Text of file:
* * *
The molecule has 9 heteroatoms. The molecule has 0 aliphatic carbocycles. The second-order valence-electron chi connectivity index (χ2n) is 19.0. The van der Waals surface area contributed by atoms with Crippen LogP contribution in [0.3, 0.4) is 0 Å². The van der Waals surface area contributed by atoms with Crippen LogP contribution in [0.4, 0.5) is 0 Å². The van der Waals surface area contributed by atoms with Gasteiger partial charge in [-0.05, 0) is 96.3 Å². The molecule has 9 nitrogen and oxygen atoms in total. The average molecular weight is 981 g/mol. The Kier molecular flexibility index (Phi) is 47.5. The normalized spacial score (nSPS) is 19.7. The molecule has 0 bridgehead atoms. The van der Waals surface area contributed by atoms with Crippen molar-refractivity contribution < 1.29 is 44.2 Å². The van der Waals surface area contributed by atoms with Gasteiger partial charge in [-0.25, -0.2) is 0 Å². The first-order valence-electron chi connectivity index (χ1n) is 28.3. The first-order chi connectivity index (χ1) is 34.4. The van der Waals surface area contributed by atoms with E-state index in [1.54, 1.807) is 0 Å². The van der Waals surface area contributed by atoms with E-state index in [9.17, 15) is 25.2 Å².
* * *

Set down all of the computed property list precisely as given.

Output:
The molecule has 9 heteroatoms. The molecule has 0 aliphatic carbocycles. The second-order valence-electron chi connectivity index (χ2n) is 19.0. The van der Waals surface area contributed by atoms with Crippen LogP contribution in [0.3, 0.4) is 0 Å². The van der Waals surface area contributed by atoms with Crippen LogP contribution in [0.4, 0.5) is 0 Å². The van der Waals surface area contributed by atoms with Gasteiger partial charge in [-0.05, 0) is 96.3 Å². The molecule has 9 nitrogen and oxygen atoms in total. The average molecular weight is 981 g/mol. The Kier molecular flexibility index (Phi) is 47.5. The normalized spacial score (nSPS) is 19.7. The molecule has 0 bridgehead atoms. The van der Waals surface area contributed by atoms with Crippen molar-refractivity contribution < 1.29 is 44.2 Å². The van der Waals surface area contributed by atoms with Gasteiger partial charge in [-0.25, -0.2) is 0 Å². The first-order valence-electron chi connectivity index (χ1n) is 28.3. The first-order chi connectivity index (χ1) is 34.4. The van der Waals surface area contributed by atoms with E-state index in [1.54, 1.807) is 0 Å². The van der Waals surface area contributed by atoms with E-state index in [9.17, 15) is 25.2 Å².